Kay Beardsley’s monthly life blog – Cut Open – October 2020


 

My name is Kay and I’m an alcoholic

Cut Open. October 2020.

 NOW  I AM  LIVING! 

At the moment the title cut open is very apt, I’m feeling raw and tiered. I’m also quite busy and in the process of creating a training course/workshop focusing on helping other counsellor’s work with clients struggling with alcohol addiction.

I’m going to stop writing my ‘life blog’ for a while however there will be other blogs and I may return to my life blog at some point. – I’ll let you know when I get my book published!

So why did I decide to share my life?

Well… I’m not saying I have the answers (you have those) or that I know what you’re going through however, I thought if I shared a little of my self you (the client or potential client) could see who you’re seeing or could chose to see!

Or if you’re someone who has simply chosen an interest in reading this, you too have seen a glimpse of me.

By sharing myself I hope to help those of you who are suffering and reluctant to talk.

I hope my story will become part of your awakening and survival.

So over to you – you can now decide for yourself what you want to do next.

My self disclosure is not to say I’m an expert in working with alcohol addiction or self harm and your experiences will be different to mine however, if you’re suffering with these issues you may feel encouraged to seek me out?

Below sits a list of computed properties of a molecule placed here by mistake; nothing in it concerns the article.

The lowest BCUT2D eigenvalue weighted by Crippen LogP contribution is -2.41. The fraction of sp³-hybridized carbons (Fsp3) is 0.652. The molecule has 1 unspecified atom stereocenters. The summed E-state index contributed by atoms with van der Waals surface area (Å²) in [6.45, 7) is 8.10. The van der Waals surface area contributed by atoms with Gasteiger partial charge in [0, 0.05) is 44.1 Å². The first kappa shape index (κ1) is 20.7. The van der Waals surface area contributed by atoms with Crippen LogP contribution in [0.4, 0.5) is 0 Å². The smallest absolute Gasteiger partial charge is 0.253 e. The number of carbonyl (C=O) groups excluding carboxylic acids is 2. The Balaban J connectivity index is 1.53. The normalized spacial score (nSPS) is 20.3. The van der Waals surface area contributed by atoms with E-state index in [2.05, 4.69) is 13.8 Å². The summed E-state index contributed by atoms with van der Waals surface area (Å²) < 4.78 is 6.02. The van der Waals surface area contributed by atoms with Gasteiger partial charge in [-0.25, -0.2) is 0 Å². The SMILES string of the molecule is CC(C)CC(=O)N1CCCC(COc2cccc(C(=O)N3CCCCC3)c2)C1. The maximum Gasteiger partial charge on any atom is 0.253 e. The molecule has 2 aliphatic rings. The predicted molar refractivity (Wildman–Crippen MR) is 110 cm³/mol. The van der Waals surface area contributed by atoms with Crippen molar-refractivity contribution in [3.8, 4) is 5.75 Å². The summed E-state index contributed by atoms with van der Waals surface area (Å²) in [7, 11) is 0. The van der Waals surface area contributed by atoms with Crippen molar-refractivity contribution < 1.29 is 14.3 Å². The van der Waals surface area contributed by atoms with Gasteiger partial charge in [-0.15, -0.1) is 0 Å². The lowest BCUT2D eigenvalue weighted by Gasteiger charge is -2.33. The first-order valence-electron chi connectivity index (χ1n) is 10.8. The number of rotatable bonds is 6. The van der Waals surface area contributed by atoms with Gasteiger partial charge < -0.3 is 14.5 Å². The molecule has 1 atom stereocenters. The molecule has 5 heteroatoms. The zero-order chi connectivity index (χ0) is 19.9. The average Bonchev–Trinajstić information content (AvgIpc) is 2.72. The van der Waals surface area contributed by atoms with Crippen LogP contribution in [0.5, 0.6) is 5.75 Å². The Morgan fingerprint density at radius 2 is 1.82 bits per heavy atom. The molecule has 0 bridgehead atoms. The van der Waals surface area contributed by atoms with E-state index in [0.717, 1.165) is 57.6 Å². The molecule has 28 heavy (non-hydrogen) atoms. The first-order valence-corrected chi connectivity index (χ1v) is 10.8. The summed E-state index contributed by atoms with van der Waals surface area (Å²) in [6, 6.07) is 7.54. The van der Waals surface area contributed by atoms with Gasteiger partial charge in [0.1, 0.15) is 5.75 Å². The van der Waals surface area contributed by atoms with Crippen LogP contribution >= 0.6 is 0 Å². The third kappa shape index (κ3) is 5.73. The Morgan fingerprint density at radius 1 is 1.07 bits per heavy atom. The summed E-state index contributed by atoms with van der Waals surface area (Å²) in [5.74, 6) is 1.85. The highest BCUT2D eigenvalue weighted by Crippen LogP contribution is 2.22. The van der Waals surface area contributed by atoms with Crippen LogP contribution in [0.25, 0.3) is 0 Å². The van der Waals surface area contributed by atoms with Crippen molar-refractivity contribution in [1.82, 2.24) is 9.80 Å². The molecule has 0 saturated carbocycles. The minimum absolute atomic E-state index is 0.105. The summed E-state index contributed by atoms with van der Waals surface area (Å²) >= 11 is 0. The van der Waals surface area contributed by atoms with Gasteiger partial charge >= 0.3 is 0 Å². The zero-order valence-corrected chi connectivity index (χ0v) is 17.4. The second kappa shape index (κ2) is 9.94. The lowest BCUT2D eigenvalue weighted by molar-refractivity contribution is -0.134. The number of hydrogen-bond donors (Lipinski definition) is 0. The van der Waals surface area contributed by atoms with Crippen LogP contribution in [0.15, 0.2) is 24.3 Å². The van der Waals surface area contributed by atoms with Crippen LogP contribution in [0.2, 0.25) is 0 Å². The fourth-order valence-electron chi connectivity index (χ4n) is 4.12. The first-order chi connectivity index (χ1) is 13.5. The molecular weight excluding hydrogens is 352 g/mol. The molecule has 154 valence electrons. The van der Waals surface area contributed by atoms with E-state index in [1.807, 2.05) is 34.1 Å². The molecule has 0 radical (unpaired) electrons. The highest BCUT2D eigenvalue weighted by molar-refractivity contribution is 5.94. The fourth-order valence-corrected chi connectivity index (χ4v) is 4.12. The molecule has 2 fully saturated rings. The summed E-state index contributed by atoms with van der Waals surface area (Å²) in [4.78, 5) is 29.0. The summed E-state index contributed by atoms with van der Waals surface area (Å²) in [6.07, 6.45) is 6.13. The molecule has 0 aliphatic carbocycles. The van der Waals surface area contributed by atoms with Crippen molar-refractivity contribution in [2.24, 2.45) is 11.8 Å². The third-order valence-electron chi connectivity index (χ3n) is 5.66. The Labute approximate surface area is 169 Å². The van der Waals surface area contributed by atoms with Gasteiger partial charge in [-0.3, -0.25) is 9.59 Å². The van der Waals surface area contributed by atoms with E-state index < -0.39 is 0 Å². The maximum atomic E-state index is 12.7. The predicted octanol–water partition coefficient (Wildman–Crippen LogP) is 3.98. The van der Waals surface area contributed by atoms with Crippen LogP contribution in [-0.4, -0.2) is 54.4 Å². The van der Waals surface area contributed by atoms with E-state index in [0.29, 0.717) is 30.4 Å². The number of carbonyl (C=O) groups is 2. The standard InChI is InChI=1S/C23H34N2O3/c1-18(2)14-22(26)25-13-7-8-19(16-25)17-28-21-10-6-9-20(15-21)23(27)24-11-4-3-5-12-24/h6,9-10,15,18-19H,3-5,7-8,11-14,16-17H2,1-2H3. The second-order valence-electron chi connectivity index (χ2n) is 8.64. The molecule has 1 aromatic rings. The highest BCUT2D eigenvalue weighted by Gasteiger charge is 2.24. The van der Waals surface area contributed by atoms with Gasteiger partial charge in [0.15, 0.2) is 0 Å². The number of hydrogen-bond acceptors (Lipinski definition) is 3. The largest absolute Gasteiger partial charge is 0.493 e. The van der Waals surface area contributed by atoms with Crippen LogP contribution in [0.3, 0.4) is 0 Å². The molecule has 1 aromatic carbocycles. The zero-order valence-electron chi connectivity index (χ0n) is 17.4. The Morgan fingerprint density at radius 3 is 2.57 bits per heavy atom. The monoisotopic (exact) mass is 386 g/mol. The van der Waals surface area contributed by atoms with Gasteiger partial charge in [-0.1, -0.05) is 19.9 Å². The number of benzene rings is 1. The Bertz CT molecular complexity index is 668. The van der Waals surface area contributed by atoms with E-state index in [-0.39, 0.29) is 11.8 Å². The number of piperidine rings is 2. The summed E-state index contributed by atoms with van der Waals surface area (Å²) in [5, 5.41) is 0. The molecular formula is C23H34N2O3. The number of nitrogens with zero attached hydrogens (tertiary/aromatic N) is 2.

Counselling and self disclosure:

In general self disclosure is appropriate when it enhances and furthers the therapeutic process and the relationship.’

 After a revelation of an experience of shame: ‘The therapist’s account of a similar experience may bolster the patient’s expansion while decreasing the possibility of humiliation.

Stephen Zahm www.stephaniesabar.com

No therapist can confidently invite his client to travel further than he himself has journeyed.’ Brian Thorne (Person Centre Theory, internet)

A therapist who is not afraid to enter the experience of the darkest and most painful moments of clients’ lives is a therapist who has done her own therapy. She has been helped by someone else to face her own fears and feel what she could not bear to feel alone.

 If you haven’t faced what hurts you, you will flinch away from clients’ stories in order to protect yourself from your own history.

 Owen Renik’s metaphor for the therapist’s engagement in the therapy process is playing with your cards face-up.’ Book: Relational Psychotherapy, by Patricia A. De Young.

Secrets keep you sick! Hiding from others and yourself is not healthy.

It is a joy to be hidden and a disaster not to be found: